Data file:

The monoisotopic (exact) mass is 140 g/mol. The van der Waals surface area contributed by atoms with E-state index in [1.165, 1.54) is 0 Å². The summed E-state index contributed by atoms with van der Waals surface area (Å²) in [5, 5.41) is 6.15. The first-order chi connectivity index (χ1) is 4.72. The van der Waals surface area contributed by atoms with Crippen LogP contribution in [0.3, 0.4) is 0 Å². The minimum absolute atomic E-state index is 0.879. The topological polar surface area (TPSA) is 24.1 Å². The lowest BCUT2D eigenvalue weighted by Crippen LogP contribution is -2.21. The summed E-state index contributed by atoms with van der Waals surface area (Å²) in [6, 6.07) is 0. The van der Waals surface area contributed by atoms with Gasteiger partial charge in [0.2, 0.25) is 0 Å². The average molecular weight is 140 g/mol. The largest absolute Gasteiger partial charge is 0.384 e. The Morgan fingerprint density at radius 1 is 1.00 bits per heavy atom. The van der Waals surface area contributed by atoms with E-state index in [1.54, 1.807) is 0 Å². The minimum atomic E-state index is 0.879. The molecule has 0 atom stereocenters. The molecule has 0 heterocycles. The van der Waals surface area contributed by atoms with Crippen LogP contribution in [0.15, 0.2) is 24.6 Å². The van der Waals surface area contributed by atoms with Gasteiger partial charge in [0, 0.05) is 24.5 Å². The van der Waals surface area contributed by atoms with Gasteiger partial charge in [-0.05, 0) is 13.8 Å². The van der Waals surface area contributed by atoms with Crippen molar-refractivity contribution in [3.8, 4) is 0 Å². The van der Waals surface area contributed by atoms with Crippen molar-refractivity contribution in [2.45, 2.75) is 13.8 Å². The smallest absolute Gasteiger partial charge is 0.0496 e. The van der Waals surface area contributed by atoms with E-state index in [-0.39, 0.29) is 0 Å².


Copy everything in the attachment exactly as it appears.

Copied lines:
The monoisotopic (exact) mass is 140 g/mol. The van der Waals surface area contributed by atoms with E-state index in [1.165, 1.54) is 0 Å². The summed E-state index contributed by atoms with van der Waals surface area (Å²) in [5, 5.41) is 6.15. The first-order chi connectivity index (χ1) is 4.72. The van der Waals surface area contributed by atoms with Crippen LogP contribution in [0.3, 0.4) is 0 Å². The minimum absolute atomic E-state index is 0.879. The topological polar surface area (TPSA) is 24.1 Å². The lowest BCUT2D eigenvalue weighted by Crippen LogP contribution is -2.21. The summed E-state index contributed by atoms with van der Waals surface area (Å²) in [6, 6.07) is 0. The van der Waals surface area contributed by atoms with Gasteiger partial charge in [0.2, 0.25) is 0 Å². The average molecular weight is 140 g/mol. The largest absolute Gasteiger partial charge is 0.384 e. The Morgan fingerprint density at radius 1 is 1.00 bits per heavy atom. The van der Waals surface area contributed by atoms with E-state index in [1.54, 1.807) is 0 Å². The minimum atomic E-state index is 0.879. The molecule has 0 atom stereocenters. The molecule has 0 heterocycles. The van der Waals surface area contributed by atoms with Crippen LogP contribution in [0.15, 0.2) is 24.6 Å². The van der Waals surface area contributed by atoms with Gasteiger partial charge in [0, 0.05) is 24.5 Å². The van der Waals surface area contributed by atoms with Gasteiger partial charge in [-0.05, 0) is 13.8 Å². The van der Waals surface area contributed by atoms with Crippen molar-refractivity contribution in [3.8, 4) is 0 Å². The van der Waals surface area contributed by atoms with Crippen molar-refractivity contribution in [2.45, 2.75) is 13.8 Å². The smallest absolute Gasteiger partial charge is 0.0496 e. The van der Waals surface area contributed by atoms with E-state index in [-0.39, 0.29) is 0 Å².